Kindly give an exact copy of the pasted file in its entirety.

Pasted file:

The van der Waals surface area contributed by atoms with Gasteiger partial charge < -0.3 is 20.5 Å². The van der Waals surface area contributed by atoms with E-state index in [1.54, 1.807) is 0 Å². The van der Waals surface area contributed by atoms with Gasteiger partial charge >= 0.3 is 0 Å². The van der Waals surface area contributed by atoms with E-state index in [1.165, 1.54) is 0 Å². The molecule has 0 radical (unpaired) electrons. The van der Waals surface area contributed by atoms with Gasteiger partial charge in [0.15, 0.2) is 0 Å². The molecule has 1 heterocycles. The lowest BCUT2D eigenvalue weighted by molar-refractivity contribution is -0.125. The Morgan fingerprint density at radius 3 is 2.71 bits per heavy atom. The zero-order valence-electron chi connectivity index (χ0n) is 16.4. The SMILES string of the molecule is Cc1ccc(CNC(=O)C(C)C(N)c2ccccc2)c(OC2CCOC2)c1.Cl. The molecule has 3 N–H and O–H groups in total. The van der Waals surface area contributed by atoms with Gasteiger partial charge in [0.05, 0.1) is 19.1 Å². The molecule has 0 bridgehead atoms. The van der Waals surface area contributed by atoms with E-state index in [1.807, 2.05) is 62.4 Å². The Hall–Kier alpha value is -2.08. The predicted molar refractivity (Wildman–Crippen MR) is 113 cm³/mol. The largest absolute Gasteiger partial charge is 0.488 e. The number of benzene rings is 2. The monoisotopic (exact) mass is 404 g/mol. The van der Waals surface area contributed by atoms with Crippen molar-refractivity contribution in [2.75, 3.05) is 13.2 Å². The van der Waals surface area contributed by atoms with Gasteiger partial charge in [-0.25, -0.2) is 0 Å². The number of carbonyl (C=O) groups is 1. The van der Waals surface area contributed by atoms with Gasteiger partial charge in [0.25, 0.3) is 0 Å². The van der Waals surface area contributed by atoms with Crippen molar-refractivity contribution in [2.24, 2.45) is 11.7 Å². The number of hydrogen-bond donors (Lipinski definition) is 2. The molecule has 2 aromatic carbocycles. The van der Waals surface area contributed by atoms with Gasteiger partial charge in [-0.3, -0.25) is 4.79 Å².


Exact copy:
The van der Waals surface area contributed by atoms with Gasteiger partial charge < -0.3 is 20.5 Å². The van der Waals surface area contributed by atoms with E-state index in [1.54, 1.807) is 0 Å². The van der Waals surface area contributed by atoms with Gasteiger partial charge >= 0.3 is 0 Å². The van der Waals surface area contributed by atoms with E-state index in [1.165, 1.54) is 0 Å². The molecule has 0 radical (unpaired) electrons. The van der Waals surface area contributed by atoms with Gasteiger partial charge in [0.15, 0.2) is 0 Å². The molecule has 1 heterocycles. The lowest BCUT2D eigenvalue weighted by molar-refractivity contribution is -0.125. The Morgan fingerprint density at radius 3 is 2.71 bits per heavy atom. The zero-order valence-electron chi connectivity index (χ0n) is 16.4. The SMILES string of the molecule is Cc1ccc(CNC(=O)C(C)C(N)c2ccccc2)c(OC2CCOC2)c1.Cl. The molecule has 3 N–H and O–H groups in total. The van der Waals surface area contributed by atoms with Gasteiger partial charge in [0.05, 0.1) is 19.1 Å². The molecule has 0 bridgehead atoms. The van der Waals surface area contributed by atoms with E-state index in [1.807, 2.05) is 62.4 Å². The Hall–Kier alpha value is -2.08. The predicted molar refractivity (Wildman–Crippen MR) is 113 cm³/mol. The largest absolute Gasteiger partial charge is 0.488 e. The number of benzene rings is 2. The monoisotopic (exact) mass is 404 g/mol. The van der Waals surface area contributed by atoms with Crippen molar-refractivity contribution in [2.75, 3.05) is 13.2 Å². The van der Waals surface area contributed by atoms with Gasteiger partial charge in [-0.25, -0.2) is 0 Å². The number of carbonyl (C=O) groups is 1. The van der Waals surface area contributed by atoms with Gasteiger partial charge in [0.25, 0.3) is 0 Å². The van der Waals surface area contributed by atoms with Crippen molar-refractivity contribution in [2.24, 2.45) is 11.7 Å². The number of hydrogen-bond donors (Lipinski definition) is 2. The molecule has 2 aromatic carbocycles. The van der Waals surface area contributed by atoms with Gasteiger partial charge in [-0.3, -0.25) is 4.79 Å².